3. Be brave and share.

I remember standing outside the entryway to the children’s cancer ward, staring out the window, feeling very alone and overwhelmed. A lady stood down a ways and after awhile I noticed she had the same blank stare out at the beautiful scenery that I had. I felt a little shy, but she looked like she was hurting. I tried the line, “You come here often?” She smiled and told me of her son, back for his umpteenth hospital visit in a long fight with brain tumors. I told her of my son’s fourth hospital visit in a new fight against leukemia. We didn’t really offer any advice, we didn’t hug or make a lifetime friendship, but for just a moment, our burden was lightened because we were not walking alone.
What ‘club benefits’ have you found most helpful?

Inspire Me Monday Instructions

What’s your inspirational story? Link up below, and don’t forget the 1-2-3s of building community:

1. Link up your favorite posts from last week!

2. Visit TWO other contributors (especially the person who linked up right before you) and leave an encouraging comment.

3. Spread the cheer THREE ways! Tweet something from a post you read, share a post on your Facebook page, stumble upon it, pin it or whatever social media outlet you prefer—just do it!

Don’t forget to visit the other #InspireMeMonday host site: www.anitaojeda.com


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Why You Should Forget About New Year’s Resolutions

Brainstorm Solutions, Instead

ResolutionKiss Resolutions Goodbye!

For years I made New Year’s resolutions: lose weight, start an exercise program, have better health, give up chocolate, and myriad other impossible proclamations.  While my husband recovered from his stem-cell transplant, I spent all of my spare time in bed. I felt grumpy and depressed and weighed fifty pounds more than I should. All of my resolutions clustered around me, tying me to my perpetual inaction.

And then I learned a secret.  ‘Resolution’ simply means to decide on a course of action—there’s nothing to ensure that I stay on course.  Lofty plans sound great on December 31, but without action they fall by the wayside quicker than couch potatoes running a 5K.

‘Solution,’ on the other hand, means ‘the act of solving a problem’ or ‘the state of being solved.’  Action equals motion.  This year, decide on solutions to problems and ditch the resolutions. Start with a list of things you’d like to accomplish, and then brainstorm ways to make those things happen. Don’t focus on your goal, though. You might end up feeling overwhelmed.

Focus on the little changes that you can make each day that add up to big changes over a long period of time. Those daily choices add up. Give yourself grace during your journey to forming new habits.

Resolutions

 

Changes Don’t Happen Overnight

Since saying ‘Adios!’ to New Year’s Resolutions, and acting to solve problems I saw in my life, I’ve lost those fifty extra pounds, lowered my cholesterol and learned that chocolate isn’t the enemy. I have more solutions to work out in my life, but I’m not the grumpy, frumpy middle-aged lump I used to be.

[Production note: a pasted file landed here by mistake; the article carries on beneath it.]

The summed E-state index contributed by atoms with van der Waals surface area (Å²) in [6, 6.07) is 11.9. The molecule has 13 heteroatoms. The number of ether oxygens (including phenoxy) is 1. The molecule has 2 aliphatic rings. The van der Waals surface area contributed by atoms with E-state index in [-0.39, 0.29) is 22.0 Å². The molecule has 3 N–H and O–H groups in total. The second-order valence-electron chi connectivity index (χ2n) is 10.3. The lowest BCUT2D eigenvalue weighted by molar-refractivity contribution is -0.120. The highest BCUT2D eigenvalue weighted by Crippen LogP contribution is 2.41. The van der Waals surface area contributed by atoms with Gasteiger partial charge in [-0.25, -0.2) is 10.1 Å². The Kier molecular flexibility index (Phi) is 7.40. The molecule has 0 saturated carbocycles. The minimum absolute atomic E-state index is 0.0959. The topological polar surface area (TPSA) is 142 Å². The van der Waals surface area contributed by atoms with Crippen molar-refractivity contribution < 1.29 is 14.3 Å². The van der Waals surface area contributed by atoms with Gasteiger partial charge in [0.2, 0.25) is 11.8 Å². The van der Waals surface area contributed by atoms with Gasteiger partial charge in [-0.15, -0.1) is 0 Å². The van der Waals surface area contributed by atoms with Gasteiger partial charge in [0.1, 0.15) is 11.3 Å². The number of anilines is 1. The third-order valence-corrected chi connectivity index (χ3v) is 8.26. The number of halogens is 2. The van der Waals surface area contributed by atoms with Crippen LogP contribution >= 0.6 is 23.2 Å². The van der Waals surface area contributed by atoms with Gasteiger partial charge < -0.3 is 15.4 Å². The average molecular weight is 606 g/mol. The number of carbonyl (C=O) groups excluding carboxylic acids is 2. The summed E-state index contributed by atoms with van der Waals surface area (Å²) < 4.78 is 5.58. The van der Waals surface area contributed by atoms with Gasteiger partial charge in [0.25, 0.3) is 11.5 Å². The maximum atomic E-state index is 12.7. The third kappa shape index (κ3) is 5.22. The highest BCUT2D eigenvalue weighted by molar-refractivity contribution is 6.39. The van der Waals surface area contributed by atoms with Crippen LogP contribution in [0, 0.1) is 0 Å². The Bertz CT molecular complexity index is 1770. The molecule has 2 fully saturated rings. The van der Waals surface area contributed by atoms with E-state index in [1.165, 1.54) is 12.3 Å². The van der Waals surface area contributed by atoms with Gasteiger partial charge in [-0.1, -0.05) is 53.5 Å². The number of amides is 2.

You can find out more about learning to really nurture yourself over at my other blog. On my journey, I’ve discovered lots of solutions to adding extra movement into my life and finding healthier ways to deal with stress.

Whether you’re a busy mom or a stressed-out caregiver, remember to give yourself grace for your journey. Change takes time (more than the month of January) in order to remain permanent. If you’d like to find a grace-filled support group, check out Faithful Finish Lines and their two-week FREE Grace Camp (affiliate link).

True change takes time! Give yourself grace, and don't try to accomplish everything in the just one month! #newyearsresolutions #solutions Click To Tweet

You can also download the printable graphic right here:





 

Inspire Me Monday Instructions

What’s your inspirational story? Link up below, and don’t forget the 1-2-3s of building community:

1. Link up your favorite posts from last week!

2. Visit TWO other contributors (especially the person who linked up right before you) and leave an encouraging comment.

3. Spread the cheer THREE ways! Tweet something from a post you read, share a post on your Facebook page, stumble upon it, pin it or whatever social media outlet you prefer—just do it!

Don’t forget to visit the other #InspireMeMonday host site: www.anitaojeda.com

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It’s Not About the Wise Men – It’s Just a Simple Gift

- from shared wisdom gleaned from experience

It’s not about being wise – it’s just about sharing the journey

It’s not about the wise men, this Christmas.

Our gift to you comes from two ladies who consider ourselves anything but wise.  In fact, our story started with the words, “Don’t you wish you would have known…?” and continued with a resounding, “Oh, wow…yes!  I wish someone could have prepared me for…!”

Because there is no way to know what you’re going to need when a loved one’s life hangs in the balance.  There is no preparation you can do for administering dangerous chemicals to your child.  No studying prepares you to learn to let go of your loved one while at the same time fighting harder than your own life to help them with theirs (and that phrase makes sense if you’ve been there).  Nothing takes your breath away like hearing those diagnostic words declaring the battle plans you didn’t even know existed.